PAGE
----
Nothing stings like criticism—even when it’s delivered with the best of intentions. Whether it comes from a manager, a colleague, or even a friend, being forced to confront something we could have done better just isn’t easy.

While the fear of feedback is understandable, avoiding criticism has its own set of risks. When you dodge or react negatively to feedback, you not only give the impression that you’re not willing to listen or improve, you cut yourself off from a valuable source of information that can help you evolve both personally and professionally.

You can’t change how everyone delivers feedback, but you can change how you receive and interpret it. And when you do, you prime yourself for better workplace relationships and professional growth.

Here are some common responses to criticism, the beliefs that fuel them, and how to reframe your reactions so you can use feedback to your advantage:

1. Response: “What do they know?”

Belief: People who criticize me are wrong or mean-spirited.

It’s natural to want to chalk up negative feedback to a simple misunderstanding or a personal insult. Discrediting the source, after all, allows you to discredit the advice—which allows you to brush off both the criticism and the potential pain it might cause. This approach might protect your pride in the short-term, but it keeps you from gaining important insight about where you have room to grow.

Reframe it: “What can I learn from a different perspective?”

Criticism becomes easier to hear when you can see it for what it truly is: a learning opportunity. You don’t have to be “wrong” or even like the source of the feedback for it to have tremendous value to you. What you can do is take the most valuable bits and use them to your advantage. Try to separate the content of the message from your emotional reaction to it by asking yourself, “What can I learn from this?” You can choose to focus on the negative, or you can try to find the lesson—and take those learnings with you to do better next time.

2. Response: “I’m just not good at ___, and I never will be.”

Belief: Feedback = failure.

This couldn’t be further from true—and it represents what’s called a “fixed mindset,” in which you believe that you’re either naturally good at something or you’re not, end of story. In fact, the most successful people are always learning and working to improve themselves. It’s what gives them an advantage over those who don’t think they can or need to change.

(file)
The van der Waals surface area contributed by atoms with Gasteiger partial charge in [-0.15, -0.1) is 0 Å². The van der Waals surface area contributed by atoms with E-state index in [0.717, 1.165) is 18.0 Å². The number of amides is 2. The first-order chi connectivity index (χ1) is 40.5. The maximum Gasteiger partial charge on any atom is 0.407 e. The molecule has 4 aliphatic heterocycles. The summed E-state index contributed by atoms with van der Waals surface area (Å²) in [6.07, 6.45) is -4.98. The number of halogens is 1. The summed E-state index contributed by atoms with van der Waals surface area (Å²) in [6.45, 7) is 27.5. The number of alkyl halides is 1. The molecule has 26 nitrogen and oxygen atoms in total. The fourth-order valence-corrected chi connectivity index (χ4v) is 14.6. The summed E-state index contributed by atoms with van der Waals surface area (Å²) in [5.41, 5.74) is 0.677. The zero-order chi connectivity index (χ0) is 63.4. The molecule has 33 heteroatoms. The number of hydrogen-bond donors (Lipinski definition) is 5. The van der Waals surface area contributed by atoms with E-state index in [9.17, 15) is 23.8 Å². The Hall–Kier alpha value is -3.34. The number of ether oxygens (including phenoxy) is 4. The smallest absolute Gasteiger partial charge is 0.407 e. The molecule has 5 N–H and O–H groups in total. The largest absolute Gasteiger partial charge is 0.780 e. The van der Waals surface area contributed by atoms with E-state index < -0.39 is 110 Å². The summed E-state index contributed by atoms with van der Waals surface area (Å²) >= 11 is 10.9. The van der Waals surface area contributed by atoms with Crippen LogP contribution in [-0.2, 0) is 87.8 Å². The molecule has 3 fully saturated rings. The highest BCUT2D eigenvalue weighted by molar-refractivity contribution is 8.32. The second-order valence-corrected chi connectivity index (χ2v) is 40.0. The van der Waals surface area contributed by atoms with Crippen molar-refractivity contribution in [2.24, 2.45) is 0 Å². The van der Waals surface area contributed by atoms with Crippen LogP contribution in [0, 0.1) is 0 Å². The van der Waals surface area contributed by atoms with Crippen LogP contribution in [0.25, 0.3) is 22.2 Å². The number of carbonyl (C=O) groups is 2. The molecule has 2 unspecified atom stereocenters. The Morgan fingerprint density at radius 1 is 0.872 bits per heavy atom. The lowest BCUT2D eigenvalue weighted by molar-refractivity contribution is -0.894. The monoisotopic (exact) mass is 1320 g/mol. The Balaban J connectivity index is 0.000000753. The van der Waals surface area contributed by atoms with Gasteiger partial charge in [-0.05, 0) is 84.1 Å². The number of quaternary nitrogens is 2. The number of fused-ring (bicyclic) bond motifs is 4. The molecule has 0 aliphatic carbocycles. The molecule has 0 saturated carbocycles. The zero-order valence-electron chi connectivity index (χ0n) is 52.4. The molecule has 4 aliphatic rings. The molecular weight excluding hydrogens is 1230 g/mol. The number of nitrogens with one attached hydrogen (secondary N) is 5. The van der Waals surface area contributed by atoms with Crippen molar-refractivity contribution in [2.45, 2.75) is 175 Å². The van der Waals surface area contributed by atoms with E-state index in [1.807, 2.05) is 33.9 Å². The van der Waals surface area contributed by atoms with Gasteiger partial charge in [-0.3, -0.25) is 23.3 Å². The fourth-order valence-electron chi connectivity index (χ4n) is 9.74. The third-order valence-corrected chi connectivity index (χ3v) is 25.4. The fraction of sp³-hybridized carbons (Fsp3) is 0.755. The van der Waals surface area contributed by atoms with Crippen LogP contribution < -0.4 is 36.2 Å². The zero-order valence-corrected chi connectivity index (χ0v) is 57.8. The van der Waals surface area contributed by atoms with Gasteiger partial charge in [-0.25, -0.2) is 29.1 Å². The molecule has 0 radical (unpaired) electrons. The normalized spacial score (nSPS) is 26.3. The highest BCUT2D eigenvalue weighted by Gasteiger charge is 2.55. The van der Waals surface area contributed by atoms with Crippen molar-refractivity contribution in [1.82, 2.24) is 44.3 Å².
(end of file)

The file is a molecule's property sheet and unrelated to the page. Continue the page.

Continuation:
Reframe it: “I haven’t mastered this—yet.”

If you approach feedback with a growth mindset (where you believe you can adapt and change to reach your goals), you can learn from your mistakes and transform setbacks into opportunities. To shift into this mindset, think of a time when you received feedback—and it helped you. Maybe it made you aware of something that had completely slipped your attention or enabled you to make an important change that benefited you. Keep this in mind the next time you feel discouraged by criticism.

3. Response: “This is a bad sign. I hope my job isn’t in danger.”

Belief: Criticism should be avoided at all costs.

We all crave support and approval. So when your work, performance, or behavior is met with criticism, it might catch you off guard or make you feel self-conscious, embarrassed, or downright anxious. It can even affect our workplace relationships: Harvard researchers found that negative feedback can change the way employees shape their networks (who and how they connect with people at work) in order to avoid the sources of criticism.

Reframe it: “Every mistake can be an opportunity to grow.”

Most of the people who give you feedback have the same exact goal: Helping you do better next time. In fact, it’s a tool that you can and should actively seek out. Not only does this show that you’re open to others’ ideas, but the more you hear it, the less it stings. Here’s a three-step strategy that makes asking for feedback a habit:

1. Check In: Regularly solicit feedback from managers and coworkers on your work and performance. Ask for specifics on how you can do better.

2. Follow up: Provide those same people with updates on what you’ve done or are doing differently as a result of their feedback and advice.

3. Give thanks: When you can receive criticism from a boss or colleague without feeling attacked, you can improve your relationships by bolstering a sense of trust, gratitude, and connection. Be sure to thank the people who give you honest feedback to keep the positive feedback loop going.

The goal is not to blindly accept any and all feedback—after all, not all criticism is helpful—but to be able to hear and act on it when it benefits you to do so.

Terri Trespicio is an award-winning writer, speaker, and a long-time media expert on health and well-being. She was one of the early contributors to meQuilibrium, and her work has been featured on Dr. Oz, Oprah magazine, Prevention, and MindBodyGreen, among others. Find her on Twitter @TerriT.